More than two hundred years ago, Russian explorers and fur hunters landed on the Aleutian Islands, a volcanic archipelago in the North Pacific, and learned of a land mass that lay farther to the north. 'The islands’ native inhabitants called this land mass Aleyska, the ‘Great Land’; today, we know it as Alaska.
The forty-ninth state to join the United States of America (in 1959), Alaska is fully one-fifth the size of the mainland 48 states combined. It shares, with Canada, the second longest river system in North America and has over half the coastline of the United States. The rivers feed into the Bering Sea and Gulf of Alaska - cold, nutrient-rich waters which support tens of millions of seabirds, and over 400 species of fish, shellfish, crustaceans, and molluscs. Taking advantage of this rich bounty, Alaska’s commercial fisheries have developed into some of the largest in the world.
According to the Alaska Department of Fish and Game (ADF&G), Alaska’s commercial fisheries landed hundreds of thousands of tonnes of shellfish and herring, and well over a million tonnes of groundfish (cod, sole, perch and pollock) in 2000. The true cultural heart and soul of Alaska’s fisheries, however, is salmon. ‘Salmon,’ notes writer Susan Ewing in The Great Alaska Nature Factbook, ‘pump through Alaska like blood through a heart, bringing rhythmic, circulating nourishment to land, animals and people.’ The ‘predictable abundance of salmon allowed some native cultures to flourish,’ and ‘dying spawners* feed bears, eagles, other animals, and ultimately the soil itself.’ All five species of Pacific salmon - chinook, or king; chum, or dog; coho, or silver; sockeye, or red; and pink, or humpback - spawn** in Alaskan waters, and 90% of all Pacific salmon commercially caught in North America are produced there. Indeed, if Alaska was an independent nation, it would be die largest producer of wild salmon in the world. During 2000, commercial catches of Pacific salmon in Alaska exceeded 320,000 tonnes, with an ex-vessel value of over $US 260 million.
Catches have not always been so healthy. Between 1940 and 1959, overfishing led to crashes in salmon populations so severe that in 1953 Alaska was declared a federal disaster area. With the onset of statehood, however, the State of Alaska took over management of its own fisheries, guided by a state constitution which mandates that Alaska’s natural resources be managed on a sustainable basis. At that time, statewide harvests totalled around 25 million salmon. Over the next few decades average catches steadily increased as a result of this policy of sustainable management, until, during the 1990s, annual harvests were well in excess of 100 million, and on several occasions over 200 million fish.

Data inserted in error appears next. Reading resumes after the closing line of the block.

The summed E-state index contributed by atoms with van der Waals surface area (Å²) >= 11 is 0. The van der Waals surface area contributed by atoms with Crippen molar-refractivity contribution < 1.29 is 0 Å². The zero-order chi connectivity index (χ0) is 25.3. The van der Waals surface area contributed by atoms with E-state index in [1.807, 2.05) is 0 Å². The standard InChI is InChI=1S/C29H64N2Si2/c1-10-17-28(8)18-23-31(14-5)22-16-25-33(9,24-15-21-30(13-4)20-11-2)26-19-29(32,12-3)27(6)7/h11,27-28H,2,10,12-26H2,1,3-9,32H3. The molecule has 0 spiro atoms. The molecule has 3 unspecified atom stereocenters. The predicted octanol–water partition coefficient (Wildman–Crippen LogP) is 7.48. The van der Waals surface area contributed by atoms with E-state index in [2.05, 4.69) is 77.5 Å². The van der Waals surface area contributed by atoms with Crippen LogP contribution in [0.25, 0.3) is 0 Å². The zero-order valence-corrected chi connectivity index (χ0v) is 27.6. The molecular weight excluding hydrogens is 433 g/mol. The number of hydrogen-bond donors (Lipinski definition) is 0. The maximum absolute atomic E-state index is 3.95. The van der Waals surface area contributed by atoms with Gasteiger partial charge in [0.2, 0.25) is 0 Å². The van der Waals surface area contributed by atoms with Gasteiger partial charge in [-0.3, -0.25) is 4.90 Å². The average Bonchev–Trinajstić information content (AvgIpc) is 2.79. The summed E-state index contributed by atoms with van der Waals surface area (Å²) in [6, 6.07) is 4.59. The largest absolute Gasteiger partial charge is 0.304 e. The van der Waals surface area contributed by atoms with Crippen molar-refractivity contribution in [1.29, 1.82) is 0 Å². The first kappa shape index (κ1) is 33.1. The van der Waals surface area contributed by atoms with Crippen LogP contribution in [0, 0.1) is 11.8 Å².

The primary reason for such increases is what is known as ‘In-Season Abundance-Based Management’. There are biologists throughout the state constantly monitoring adult fish as they show up to spawn. The biologists sit in streamside counting towers, study sonar, watch from aeroplanes, and talk to fishermen. The salmon season in Alaska is not pre-set. The fishermen know the approximate time of year when they will be allowed to fish, but on any given day, one or more field biologists in a particular area can put a halt to fishing. Even sport fishing can be brought to a halt. It is this management mechanism that has allowed Alaska salmon stocks - and, accordingly, Alaska salmon fisheries — to prosper, even as salmon populations in the rest of the United States are increasingly considered threatened or even endangered.
In 1999, the Marine Stewardship Council (MSC)*** commissioned a review of the Alaska salmon fishery. The Council, which was founded in 1996, certifies fisheries that meet high environmental standards, enabling them to use a label that recognises their environmental responsibility. The MSC has established a set of criteria by which commercial fisheries can be judged. Recognising the potential benefits of being identified as environmentally responsible, fisheries approach the Council requesting to undergo the certification process. The MSC then appoints a certification committee, composed of a panel of fisheries experts, which gathers information and opinions from fishermen, biologists, government officials, industry representatives, non-governmental organisations and others.
Some observers thought the Alaska salmon fisheries would not have any chance of certification when, in the months leading up to MSC’s final decision, salmon runs throughout western Alaska completely collapsed. In the Yukon and Kuskokwim rivers, chinook and chum runs were probably the poorest since statehood; subsistence communities throughout the region, who normally have priority over commercial fishing, were devastated.
The crisis was completely unexpected, but researchers believe it had nothing to do with impacts of fisheries. Rather, they contend, it was almost certainly the result of climatic shifts, prompted in part by cumulative effects of the el niño/la niña phenomenon on Pacific Ocean temperatures, culminating in a harsh winter in which huge numbers of salmon eggs were frozen. It could have meant the end as far as the certification process was concerned. However, the state reacted quickly, closing down all fisheries, even those necessary for subsistence purposes.
In September 2000, MSC announced that the Alaska salmon fisheries qualified for certification. Seven companies producing Alaska salmon were immediately granted permission to display the MSC logo on their products. Certification is for an initial period of five years, with an annual review to ensure that the fishery is continuing to meet the required standards.
* spawners: fish that have released eggs
** spawn: release eggs
*** MSC: a joint venture between WWF (World Wildlife Fund) and Unilever, a Dutch-based multi-national